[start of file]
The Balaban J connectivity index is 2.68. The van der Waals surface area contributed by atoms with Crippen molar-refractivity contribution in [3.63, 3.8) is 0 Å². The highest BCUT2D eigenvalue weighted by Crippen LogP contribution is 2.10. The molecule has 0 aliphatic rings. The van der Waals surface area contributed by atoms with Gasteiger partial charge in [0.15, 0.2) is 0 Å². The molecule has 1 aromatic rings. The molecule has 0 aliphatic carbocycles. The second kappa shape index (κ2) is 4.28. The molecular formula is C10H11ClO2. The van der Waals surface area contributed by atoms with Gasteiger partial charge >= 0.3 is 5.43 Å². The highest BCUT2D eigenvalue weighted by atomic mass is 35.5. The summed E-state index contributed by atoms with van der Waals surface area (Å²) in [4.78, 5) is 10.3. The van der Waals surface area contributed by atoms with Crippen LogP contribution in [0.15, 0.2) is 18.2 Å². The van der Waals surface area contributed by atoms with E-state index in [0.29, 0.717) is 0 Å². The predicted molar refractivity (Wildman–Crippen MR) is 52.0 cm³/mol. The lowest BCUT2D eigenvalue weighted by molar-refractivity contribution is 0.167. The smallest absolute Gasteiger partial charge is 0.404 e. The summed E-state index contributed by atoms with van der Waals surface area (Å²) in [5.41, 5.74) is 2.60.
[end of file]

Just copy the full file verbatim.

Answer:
The Balaban J connectivity index is 2.68. The van der Waals surface area contributed by atoms with Crippen molar-refractivity contribution in [3.63, 3.8) is 0 Å². The highest BCUT2D eigenvalue weighted by Crippen LogP contribution is 2.10. The molecule has 0 aliphatic rings. The van der Waals surface area contributed by atoms with Gasteiger partial charge in [0.15, 0.2) is 0 Å². The molecule has 1 aromatic rings. The molecule has 0 aliphatic carbocycles. The second kappa shape index (κ2) is 4.28. The molecular formula is C10H11ClO2. The van der Waals surface area contributed by atoms with Gasteiger partial charge >= 0.3 is 5.43 Å². The highest BCUT2D eigenvalue weighted by atomic mass is 35.5. The summed E-state index contributed by atoms with van der Waals surface area (Å²) in [4.78, 5) is 10.3. The van der Waals surface area contributed by atoms with Crippen LogP contribution in [0.15, 0.2) is 18.2 Å². The van der Waals surface area contributed by atoms with E-state index in [0.29, 0.717) is 0 Å². The predicted molar refractivity (Wildman–Crippen MR) is 52.0 cm³/mol. The lowest BCUT2D eigenvalue weighted by molar-refractivity contribution is 0.167. The smallest absolute Gasteiger partial charge is 0.404 e. The summed E-state index contributed by atoms with van der Waals surface area (Å²) in [5.41, 5.74) is 2.60.